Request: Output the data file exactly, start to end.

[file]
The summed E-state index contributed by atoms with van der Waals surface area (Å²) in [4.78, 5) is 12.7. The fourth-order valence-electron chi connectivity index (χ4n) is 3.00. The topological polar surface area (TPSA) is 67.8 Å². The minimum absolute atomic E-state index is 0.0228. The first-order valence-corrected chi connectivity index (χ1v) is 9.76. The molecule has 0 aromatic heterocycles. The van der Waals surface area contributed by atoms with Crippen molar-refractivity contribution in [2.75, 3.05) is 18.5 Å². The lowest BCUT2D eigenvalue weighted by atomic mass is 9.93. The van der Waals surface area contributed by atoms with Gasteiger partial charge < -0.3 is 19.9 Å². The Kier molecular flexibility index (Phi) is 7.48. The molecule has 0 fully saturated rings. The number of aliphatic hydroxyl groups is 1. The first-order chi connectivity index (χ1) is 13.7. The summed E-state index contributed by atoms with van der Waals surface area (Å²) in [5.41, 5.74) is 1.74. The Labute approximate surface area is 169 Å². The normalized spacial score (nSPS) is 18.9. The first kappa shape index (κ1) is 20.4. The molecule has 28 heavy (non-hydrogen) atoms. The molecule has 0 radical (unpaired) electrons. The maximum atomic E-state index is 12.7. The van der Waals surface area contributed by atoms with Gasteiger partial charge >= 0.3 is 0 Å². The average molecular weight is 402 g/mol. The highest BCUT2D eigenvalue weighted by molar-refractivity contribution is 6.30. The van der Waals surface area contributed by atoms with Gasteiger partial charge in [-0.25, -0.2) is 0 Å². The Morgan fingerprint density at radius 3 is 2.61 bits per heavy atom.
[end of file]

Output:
The summed E-state index contributed by atoms with van der Waals surface area (Å²) in [4.78, 5) is 12.7. The fourth-order valence-electron chi connectivity index (χ4n) is 3.00. The topological polar surface area (TPSA) is 67.8 Å². The minimum absolute atomic E-state index is 0.0228. The first-order valence-corrected chi connectivity index (χ1v) is 9.76. The molecule has 0 aromatic heterocycles. The van der Waals surface area contributed by atoms with Crippen molar-refractivity contribution in [2.75, 3.05) is 18.5 Å². The lowest BCUT2D eigenvalue weighted by atomic mass is 9.93. The van der Waals surface area contributed by atoms with Gasteiger partial charge < -0.3 is 19.9 Å². The Kier molecular flexibility index (Phi) is 7.48. The molecule has 0 fully saturated rings. The number of aliphatic hydroxyl groups is 1. The first-order chi connectivity index (χ1) is 13.7. The summed E-state index contributed by atoms with van der Waals surface area (Å²) in [5.41, 5.74) is 1.74. The Labute approximate surface area is 169 Å². The normalized spacial score (nSPS) is 18.9. The first kappa shape index (κ1) is 20.4. The molecule has 28 heavy (non-hydrogen) atoms. The molecule has 0 radical (unpaired) electrons. The maximum atomic E-state index is 12.7. The van der Waals surface area contributed by atoms with Gasteiger partial charge >= 0.3 is 0 Å². The average molecular weight is 402 g/mol. The highest BCUT2D eigenvalue weighted by molar-refractivity contribution is 6.30. The van der Waals surface area contributed by atoms with Gasteiger partial charge in [-0.25, -0.2) is 0 Å². The Morgan fingerprint density at radius 3 is 2.61 bits per heavy atom.